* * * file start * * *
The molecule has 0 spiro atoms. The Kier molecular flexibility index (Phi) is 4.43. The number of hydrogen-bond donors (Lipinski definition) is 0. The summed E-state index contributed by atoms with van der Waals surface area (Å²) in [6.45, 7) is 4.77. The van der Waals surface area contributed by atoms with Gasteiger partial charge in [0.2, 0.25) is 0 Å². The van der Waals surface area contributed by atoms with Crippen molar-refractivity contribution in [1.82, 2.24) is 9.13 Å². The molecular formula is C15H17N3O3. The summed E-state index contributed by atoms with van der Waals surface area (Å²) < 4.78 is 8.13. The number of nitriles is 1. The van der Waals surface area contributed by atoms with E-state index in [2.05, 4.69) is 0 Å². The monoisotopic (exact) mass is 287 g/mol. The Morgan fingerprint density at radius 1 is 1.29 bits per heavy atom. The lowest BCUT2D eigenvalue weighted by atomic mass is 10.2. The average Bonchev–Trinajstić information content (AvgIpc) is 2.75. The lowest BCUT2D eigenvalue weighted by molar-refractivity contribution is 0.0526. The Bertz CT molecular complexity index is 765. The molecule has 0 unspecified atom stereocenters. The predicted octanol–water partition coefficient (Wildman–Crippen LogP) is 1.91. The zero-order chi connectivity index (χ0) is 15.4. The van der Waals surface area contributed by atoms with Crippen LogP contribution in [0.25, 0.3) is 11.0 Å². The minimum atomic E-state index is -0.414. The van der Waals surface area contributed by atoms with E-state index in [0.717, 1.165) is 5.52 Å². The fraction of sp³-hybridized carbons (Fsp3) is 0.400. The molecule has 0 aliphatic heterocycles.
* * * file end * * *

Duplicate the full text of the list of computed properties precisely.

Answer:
The molecule has 0 spiro atoms. The Kier molecular flexibility index (Phi) is 4.43. The number of hydrogen-bond donors (Lipinski definition) is 0. The summed E-state index contributed by atoms with van der Waals surface area (Å²) in [6.45, 7) is 4.77. The van der Waals surface area contributed by atoms with Gasteiger partial charge in [0.2, 0.25) is 0 Å². The van der Waals surface area contributed by atoms with Crippen molar-refractivity contribution in [1.82, 2.24) is 9.13 Å². The molecular formula is C15H17N3O3. The summed E-state index contributed by atoms with van der Waals surface area (Å²) < 4.78 is 8.13. The number of nitriles is 1. The van der Waals surface area contributed by atoms with E-state index in [2.05, 4.69) is 0 Å². The monoisotopic (exact) mass is 287 g/mol. The Morgan fingerprint density at radius 1 is 1.29 bits per heavy atom. The lowest BCUT2D eigenvalue weighted by atomic mass is 10.2. The average Bonchev–Trinajstić information content (AvgIpc) is 2.75. The lowest BCUT2D eigenvalue weighted by molar-refractivity contribution is 0.0526. The Bertz CT molecular complexity index is 765. The molecule has 0 unspecified atom stereocenters. The predicted octanol–water partition coefficient (Wildman–Crippen LogP) is 1.91. The zero-order chi connectivity index (χ0) is 15.4. The van der Waals surface area contributed by atoms with Crippen LogP contribution in [0.25, 0.3) is 11.0 Å². The minimum atomic E-state index is -0.414. The van der Waals surface area contributed by atoms with E-state index in [0.717, 1.165) is 5.52 Å². The fraction of sp³-hybridized carbons (Fsp3) is 0.400. The molecule has 0 aliphatic heterocycles.